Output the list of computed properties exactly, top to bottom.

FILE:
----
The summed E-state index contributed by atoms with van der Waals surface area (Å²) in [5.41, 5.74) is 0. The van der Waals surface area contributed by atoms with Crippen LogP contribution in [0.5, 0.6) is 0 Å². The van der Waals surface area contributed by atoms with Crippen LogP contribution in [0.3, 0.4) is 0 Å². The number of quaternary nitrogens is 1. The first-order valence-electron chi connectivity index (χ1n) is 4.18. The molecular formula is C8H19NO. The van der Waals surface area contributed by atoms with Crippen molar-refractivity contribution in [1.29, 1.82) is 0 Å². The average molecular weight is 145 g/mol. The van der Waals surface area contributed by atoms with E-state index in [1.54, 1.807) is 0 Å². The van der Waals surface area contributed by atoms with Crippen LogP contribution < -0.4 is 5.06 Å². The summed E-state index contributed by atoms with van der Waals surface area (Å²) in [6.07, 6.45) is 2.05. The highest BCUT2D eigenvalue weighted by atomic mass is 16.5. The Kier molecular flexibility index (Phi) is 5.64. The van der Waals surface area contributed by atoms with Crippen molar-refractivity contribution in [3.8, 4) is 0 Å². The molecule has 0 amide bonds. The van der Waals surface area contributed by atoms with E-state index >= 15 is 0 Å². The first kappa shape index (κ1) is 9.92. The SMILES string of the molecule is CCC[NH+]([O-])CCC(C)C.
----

The summed E-state index contributed by atoms with van der Waals surface area (Å²) in [5.41, 5.74) is 0. The van der Waals surface area contributed by atoms with Crippen LogP contribution in [0.5, 0.6) is 0 Å². The van der Waals surface area contributed by atoms with Crippen LogP contribution in [0.3, 0.4) is 0 Å². The number of quaternary nitrogens is 1. The first-order valence-electron chi connectivity index (χ1n) is 4.18. The molecular formula is C8H19NO. The van der Waals surface area contributed by atoms with Crippen molar-refractivity contribution in [1.29, 1.82) is 0 Å². The average molecular weight is 145 g/mol. The van der Waals surface area contributed by atoms with E-state index in [1.54, 1.807) is 0 Å². The van der Waals surface area contributed by atoms with Crippen LogP contribution < -0.4 is 5.06 Å². The summed E-state index contributed by atoms with van der Waals surface area (Å²) in [6.07, 6.45) is 2.05. The highest BCUT2D eigenvalue weighted by atomic mass is 16.5. The Kier molecular flexibility index (Phi) is 5.64. The van der Waals surface area contributed by atoms with Crippen molar-refractivity contribution in [3.8, 4) is 0 Å². The molecule has 0 amide bonds. The van der Waals surface area contributed by atoms with E-state index >= 15 is 0 Å². The first kappa shape index (κ1) is 9.92. The SMILES string of the molecule is CCC[NH+]([O-])CCC(C)C.